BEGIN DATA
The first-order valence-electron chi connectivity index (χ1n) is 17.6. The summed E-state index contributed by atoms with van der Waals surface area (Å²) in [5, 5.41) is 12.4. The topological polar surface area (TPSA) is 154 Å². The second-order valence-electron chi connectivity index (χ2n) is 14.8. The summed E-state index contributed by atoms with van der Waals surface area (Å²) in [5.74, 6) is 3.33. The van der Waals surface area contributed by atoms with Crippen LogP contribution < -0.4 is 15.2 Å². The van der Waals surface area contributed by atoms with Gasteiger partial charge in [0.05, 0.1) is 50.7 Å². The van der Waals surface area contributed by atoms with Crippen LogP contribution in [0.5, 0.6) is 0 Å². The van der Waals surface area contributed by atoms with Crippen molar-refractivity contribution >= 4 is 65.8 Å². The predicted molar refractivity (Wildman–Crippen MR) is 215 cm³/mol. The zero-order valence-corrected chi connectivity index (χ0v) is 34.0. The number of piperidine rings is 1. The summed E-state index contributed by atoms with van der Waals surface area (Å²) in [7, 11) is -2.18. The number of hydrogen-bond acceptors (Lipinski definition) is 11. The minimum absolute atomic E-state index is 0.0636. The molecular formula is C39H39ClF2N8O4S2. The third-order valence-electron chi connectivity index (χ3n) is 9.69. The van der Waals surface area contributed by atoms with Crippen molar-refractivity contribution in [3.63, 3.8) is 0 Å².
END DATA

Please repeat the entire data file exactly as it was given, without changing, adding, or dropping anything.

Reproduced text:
The first-order valence-electron chi connectivity index (χ1n) is 17.6. The summed E-state index contributed by atoms with van der Waals surface area (Å²) in [5, 5.41) is 12.4. The topological polar surface area (TPSA) is 154 Å². The second-order valence-electron chi connectivity index (χ2n) is 14.8. The summed E-state index contributed by atoms with van der Waals surface area (Å²) in [5.74, 6) is 3.33. The van der Waals surface area contributed by atoms with Crippen LogP contribution < -0.4 is 15.2 Å². The van der Waals surface area contributed by atoms with Gasteiger partial charge in [0.05, 0.1) is 50.7 Å². The van der Waals surface area contributed by atoms with Crippen LogP contribution in [0.5, 0.6) is 0 Å². The van der Waals surface area contributed by atoms with Crippen molar-refractivity contribution >= 4 is 65.8 Å². The predicted molar refractivity (Wildman–Crippen MR) is 215 cm³/mol. The zero-order valence-corrected chi connectivity index (χ0v) is 34.0. The number of piperidine rings is 1. The summed E-state index contributed by atoms with van der Waals surface area (Å²) in [7, 11) is -2.18. The number of hydrogen-bond acceptors (Lipinski definition) is 11. The minimum absolute atomic E-state index is 0.0636. The molecular formula is C39H39ClF2N8O4S2. The third-order valence-electron chi connectivity index (χ3n) is 9.69. The van der Waals surface area contributed by atoms with Crippen molar-refractivity contribution in [3.63, 3.8) is 0 Å².